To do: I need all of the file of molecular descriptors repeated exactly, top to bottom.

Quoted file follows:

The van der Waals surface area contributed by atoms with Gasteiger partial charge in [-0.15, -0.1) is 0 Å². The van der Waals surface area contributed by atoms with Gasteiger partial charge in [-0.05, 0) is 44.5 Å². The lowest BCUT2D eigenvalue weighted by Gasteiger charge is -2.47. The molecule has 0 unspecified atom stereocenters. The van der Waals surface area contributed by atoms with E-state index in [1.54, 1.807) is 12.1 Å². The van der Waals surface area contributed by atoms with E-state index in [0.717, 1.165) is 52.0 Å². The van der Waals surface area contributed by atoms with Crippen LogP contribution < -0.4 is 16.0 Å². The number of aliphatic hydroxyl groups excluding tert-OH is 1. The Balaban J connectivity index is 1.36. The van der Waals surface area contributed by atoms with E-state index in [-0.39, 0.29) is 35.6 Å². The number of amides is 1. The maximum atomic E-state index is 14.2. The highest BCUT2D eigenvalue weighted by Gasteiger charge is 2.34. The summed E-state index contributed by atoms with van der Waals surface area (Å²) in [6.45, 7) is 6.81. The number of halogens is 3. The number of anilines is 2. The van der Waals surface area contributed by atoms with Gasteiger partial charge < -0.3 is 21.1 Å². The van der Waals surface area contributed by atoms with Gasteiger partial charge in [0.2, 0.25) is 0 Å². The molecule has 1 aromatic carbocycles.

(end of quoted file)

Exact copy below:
The van der Waals surface area contributed by atoms with Gasteiger partial charge in [-0.15, -0.1) is 0 Å². The van der Waals surface area contributed by atoms with Gasteiger partial charge in [-0.05, 0) is 44.5 Å². The lowest BCUT2D eigenvalue weighted by Gasteiger charge is -2.47. The molecule has 0 unspecified atom stereocenters. The van der Waals surface area contributed by atoms with E-state index in [1.54, 1.807) is 12.1 Å². The van der Waals surface area contributed by atoms with E-state index in [0.717, 1.165) is 52.0 Å². The van der Waals surface area contributed by atoms with Crippen LogP contribution < -0.4 is 16.0 Å². The number of aliphatic hydroxyl groups excluding tert-OH is 1. The Balaban J connectivity index is 1.36. The van der Waals surface area contributed by atoms with E-state index in [-0.39, 0.29) is 35.6 Å². The number of amides is 1. The maximum atomic E-state index is 14.2. The highest BCUT2D eigenvalue weighted by Gasteiger charge is 2.34. The summed E-state index contributed by atoms with van der Waals surface area (Å²) in [6.45, 7) is 6.81. The number of halogens is 3. The number of anilines is 2. The van der Waals surface area contributed by atoms with Gasteiger partial charge < -0.3 is 21.1 Å². The van der Waals surface area contributed by atoms with Gasteiger partial charge in [0.2, 0.25) is 0 Å². The molecule has 1 aromatic carbocycles.